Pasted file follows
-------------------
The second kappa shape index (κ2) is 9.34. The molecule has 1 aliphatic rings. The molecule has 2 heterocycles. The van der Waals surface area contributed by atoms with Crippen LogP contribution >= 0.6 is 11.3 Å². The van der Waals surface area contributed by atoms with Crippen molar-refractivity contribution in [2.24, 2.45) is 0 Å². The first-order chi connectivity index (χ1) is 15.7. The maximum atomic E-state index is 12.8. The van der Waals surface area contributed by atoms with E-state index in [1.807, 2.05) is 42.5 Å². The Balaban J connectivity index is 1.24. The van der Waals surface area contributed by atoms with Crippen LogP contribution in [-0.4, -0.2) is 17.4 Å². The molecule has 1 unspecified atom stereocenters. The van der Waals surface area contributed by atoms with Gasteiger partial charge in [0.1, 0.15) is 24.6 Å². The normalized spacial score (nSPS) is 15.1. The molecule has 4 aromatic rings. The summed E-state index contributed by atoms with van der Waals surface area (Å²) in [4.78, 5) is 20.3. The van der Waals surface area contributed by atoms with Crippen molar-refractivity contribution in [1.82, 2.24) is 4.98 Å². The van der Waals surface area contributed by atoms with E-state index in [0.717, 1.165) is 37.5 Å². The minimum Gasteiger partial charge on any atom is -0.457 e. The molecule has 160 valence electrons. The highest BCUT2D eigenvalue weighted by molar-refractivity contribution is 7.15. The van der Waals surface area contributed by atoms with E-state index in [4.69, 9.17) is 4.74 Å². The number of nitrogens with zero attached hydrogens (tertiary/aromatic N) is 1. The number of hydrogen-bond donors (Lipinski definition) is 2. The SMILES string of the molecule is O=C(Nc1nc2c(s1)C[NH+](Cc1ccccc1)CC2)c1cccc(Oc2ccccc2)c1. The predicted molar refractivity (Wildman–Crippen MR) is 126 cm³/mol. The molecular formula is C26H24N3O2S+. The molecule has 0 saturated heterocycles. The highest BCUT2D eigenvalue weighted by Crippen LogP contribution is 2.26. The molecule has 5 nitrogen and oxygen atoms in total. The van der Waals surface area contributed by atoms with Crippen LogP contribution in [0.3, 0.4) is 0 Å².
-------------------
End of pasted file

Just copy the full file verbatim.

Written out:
The second kappa shape index (κ2) is 9.34. The molecule has 1 aliphatic rings. The molecule has 2 heterocycles. The van der Waals surface area contributed by atoms with Crippen LogP contribution >= 0.6 is 11.3 Å². The van der Waals surface area contributed by atoms with Crippen molar-refractivity contribution in [2.24, 2.45) is 0 Å². The first-order chi connectivity index (χ1) is 15.7. The maximum atomic E-state index is 12.8. The van der Waals surface area contributed by atoms with E-state index in [1.807, 2.05) is 42.5 Å². The Balaban J connectivity index is 1.24. The van der Waals surface area contributed by atoms with Crippen LogP contribution in [-0.4, -0.2) is 17.4 Å². The molecule has 1 unspecified atom stereocenters. The van der Waals surface area contributed by atoms with Gasteiger partial charge in [0.1, 0.15) is 24.6 Å². The normalized spacial score (nSPS) is 15.1. The molecule has 4 aromatic rings. The summed E-state index contributed by atoms with van der Waals surface area (Å²) in [4.78, 5) is 20.3. The van der Waals surface area contributed by atoms with Crippen molar-refractivity contribution in [1.82, 2.24) is 4.98 Å². The van der Waals surface area contributed by atoms with E-state index in [0.717, 1.165) is 37.5 Å². The minimum Gasteiger partial charge on any atom is -0.457 e. The molecule has 160 valence electrons. The highest BCUT2D eigenvalue weighted by molar-refractivity contribution is 7.15. The van der Waals surface area contributed by atoms with E-state index in [4.69, 9.17) is 4.74 Å². The number of nitrogens with zero attached hydrogens (tertiary/aromatic N) is 1. The number of hydrogen-bond donors (Lipinski definition) is 2. The SMILES string of the molecule is O=C(Nc1nc2c(s1)C[NH+](Cc1ccccc1)CC2)c1cccc(Oc2ccccc2)c1. The predicted molar refractivity (Wildman–Crippen MR) is 126 cm³/mol. The molecular formula is C26H24N3O2S+. The molecule has 0 saturated heterocycles. The highest BCUT2D eigenvalue weighted by Crippen LogP contribution is 2.26. The molecule has 5 nitrogen and oxygen atoms in total. The van der Waals surface area contributed by atoms with Crippen LogP contribution in [0.3, 0.4) is 0 Å².